5 — Don't curse
Yes, curse words are among the first people learn, but that doesn't mean you should use them, specially when talking to natives.
Curse words don't mean as much to you if they are not in your native language. Think of a really offensive word in your own language and you will see that it completely changes how you react to it. For example: If I say or hear "Fuck you", it doesn't have the same impact on me if I said or heard "Vai se foder", which means the exact same thing, but in Portuguese. So when you say those things to someone, to you it might not have the same impact as it would have on the listener.
Another reason is: you probably don't know how to use it right. For example: in Rio de Janeiro, people do use curse words a lot. It is common to use offensive words to your friends (I have no idea why, it is just that way for some reason ¯\_(ツ)_/¯) and people don't usually care. But, it's not like that at all in other regions of Brazil and in Portugal. I remember when I was working in Rio de Janeiro with some people who had joined the team from São Paulo. The paulistas (people who are from São Paulo) were initially quite shocked when the locals started using a lot of really offensive words to each other, and they discovered that there was no fight going on, but just a normal conversation between two cariocas (people who are from Rio de Janeiro).
You can see that using curse words correctly can be difficult. As a foreigner you probably don't know which contexts it is appropriate to use them. So, as as general rule of thumb, it's better to avoid using them.
6 — It will change how you think
One of the great things about learning a new language is that it will change how your express yourself, and sometimes, how you think. Because language expresses thought, sometimes there are some words or expressions in a language that don't have a good direct translation to another one. So it may happen that you will find yourself adding foreign terms in your own language because they may express an idea much better. This happens a lot in English, specially in the business world. But you might have seen foreign words or expressions that express ideas better, like the German word Schadenfreude, or Latin status quo, or the French L’esprit de l’escalier.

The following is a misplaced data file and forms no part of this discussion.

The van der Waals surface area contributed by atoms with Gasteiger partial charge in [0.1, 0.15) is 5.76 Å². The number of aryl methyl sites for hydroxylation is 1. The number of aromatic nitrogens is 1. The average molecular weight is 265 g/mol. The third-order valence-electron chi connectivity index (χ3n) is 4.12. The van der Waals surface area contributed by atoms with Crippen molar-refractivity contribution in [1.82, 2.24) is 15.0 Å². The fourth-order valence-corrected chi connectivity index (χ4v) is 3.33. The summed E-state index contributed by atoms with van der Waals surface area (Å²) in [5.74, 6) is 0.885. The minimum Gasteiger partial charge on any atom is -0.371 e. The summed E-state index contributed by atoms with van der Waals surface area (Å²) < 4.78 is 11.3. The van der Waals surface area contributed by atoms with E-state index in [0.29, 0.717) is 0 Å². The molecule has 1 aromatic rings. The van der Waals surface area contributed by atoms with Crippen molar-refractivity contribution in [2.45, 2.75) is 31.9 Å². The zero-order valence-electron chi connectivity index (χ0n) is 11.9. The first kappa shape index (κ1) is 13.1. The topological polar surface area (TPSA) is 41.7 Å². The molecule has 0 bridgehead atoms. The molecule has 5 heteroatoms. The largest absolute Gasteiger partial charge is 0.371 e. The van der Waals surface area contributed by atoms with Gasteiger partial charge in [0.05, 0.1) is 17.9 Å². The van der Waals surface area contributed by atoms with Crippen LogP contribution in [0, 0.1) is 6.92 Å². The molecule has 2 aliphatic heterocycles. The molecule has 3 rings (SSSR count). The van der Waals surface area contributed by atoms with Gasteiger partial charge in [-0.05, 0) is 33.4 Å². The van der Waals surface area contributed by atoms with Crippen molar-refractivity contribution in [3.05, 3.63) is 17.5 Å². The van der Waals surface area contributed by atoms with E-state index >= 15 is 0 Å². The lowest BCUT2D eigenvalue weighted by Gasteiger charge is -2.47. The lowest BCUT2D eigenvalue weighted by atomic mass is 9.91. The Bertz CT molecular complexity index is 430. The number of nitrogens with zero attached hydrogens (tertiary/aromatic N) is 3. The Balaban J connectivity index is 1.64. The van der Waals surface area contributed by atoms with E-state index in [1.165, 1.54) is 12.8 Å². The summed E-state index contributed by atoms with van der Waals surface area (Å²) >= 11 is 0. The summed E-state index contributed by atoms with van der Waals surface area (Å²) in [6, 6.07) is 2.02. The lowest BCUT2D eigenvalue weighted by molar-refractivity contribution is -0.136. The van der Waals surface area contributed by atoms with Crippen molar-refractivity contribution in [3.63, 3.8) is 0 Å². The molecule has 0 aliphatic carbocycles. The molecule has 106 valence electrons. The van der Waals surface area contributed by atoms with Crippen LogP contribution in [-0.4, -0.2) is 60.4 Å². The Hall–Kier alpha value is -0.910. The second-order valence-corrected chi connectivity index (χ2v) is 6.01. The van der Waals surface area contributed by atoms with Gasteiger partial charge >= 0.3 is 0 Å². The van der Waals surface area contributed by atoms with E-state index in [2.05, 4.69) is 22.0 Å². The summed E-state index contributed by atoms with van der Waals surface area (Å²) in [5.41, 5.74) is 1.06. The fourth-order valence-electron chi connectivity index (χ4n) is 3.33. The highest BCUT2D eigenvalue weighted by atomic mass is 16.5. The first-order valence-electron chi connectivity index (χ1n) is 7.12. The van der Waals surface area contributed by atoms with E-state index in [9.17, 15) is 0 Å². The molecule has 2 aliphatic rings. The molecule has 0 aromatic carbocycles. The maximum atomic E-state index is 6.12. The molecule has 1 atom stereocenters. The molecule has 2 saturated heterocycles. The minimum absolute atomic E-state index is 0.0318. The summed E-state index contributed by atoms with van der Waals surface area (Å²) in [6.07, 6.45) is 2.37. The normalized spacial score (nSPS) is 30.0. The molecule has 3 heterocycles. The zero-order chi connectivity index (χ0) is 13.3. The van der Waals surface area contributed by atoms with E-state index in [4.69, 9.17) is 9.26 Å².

7 — You will appreciate more your own language
As you learn to find meaning in foreign expressions, you will reconnect with your own mother language, and learn to appreciate more the things you can only express with it, or how much more easily you can communicate.
If I travel to a foreign country, I find myself going for days or weeks without speaking Portuguese with anyone. And when I find someone who speaks my language, it's is deeply gratifying experience.
I also get to use words or expressions that are very particular to Portuguese. For example: a lot of Brazilians say the word "saudade" doesn't have a translation in other languages. While I don't think that's exactly true, we can say in Portuguese something that is actually very hard to translate: "matar as saudades", that is, when you miss someone or something, and you reconnect with them in the present, you "kill" that feeling of longing you had. It's an expression widely used by Portuguese speakers, and I have never seen a similar use in English for example.
8 — Don't lose motivation
In the beginning, speaking even the simple things will be quite a struggle. Don't let that demotivate you.
I remember a while ago I was in Berlin and I was taking some German lessons. I went to an ice cream shop and tried to order some in German.
Ich hätte gern zwei Kugeln Schokolade, bitte.
Then she said something I could not understand. I asked if she spoke English and the worst happened. She rolled her eyes and asked if I wanted on a plastic cup or on the biscuit cup.
After that, I was thinking to myself: Damn it, I can't even order some ice cream in German. How stupid am I?
But then I remembered another great lesson from my English teacher: when you try to speak to someone in their language, you're already accomplishing something remarkable. You're doing something they probably can't. That lady in the ice cream shop probably doesn't understand any Portuguese, yet I understand and speak some German. I can't let her bad attitude demotivate me.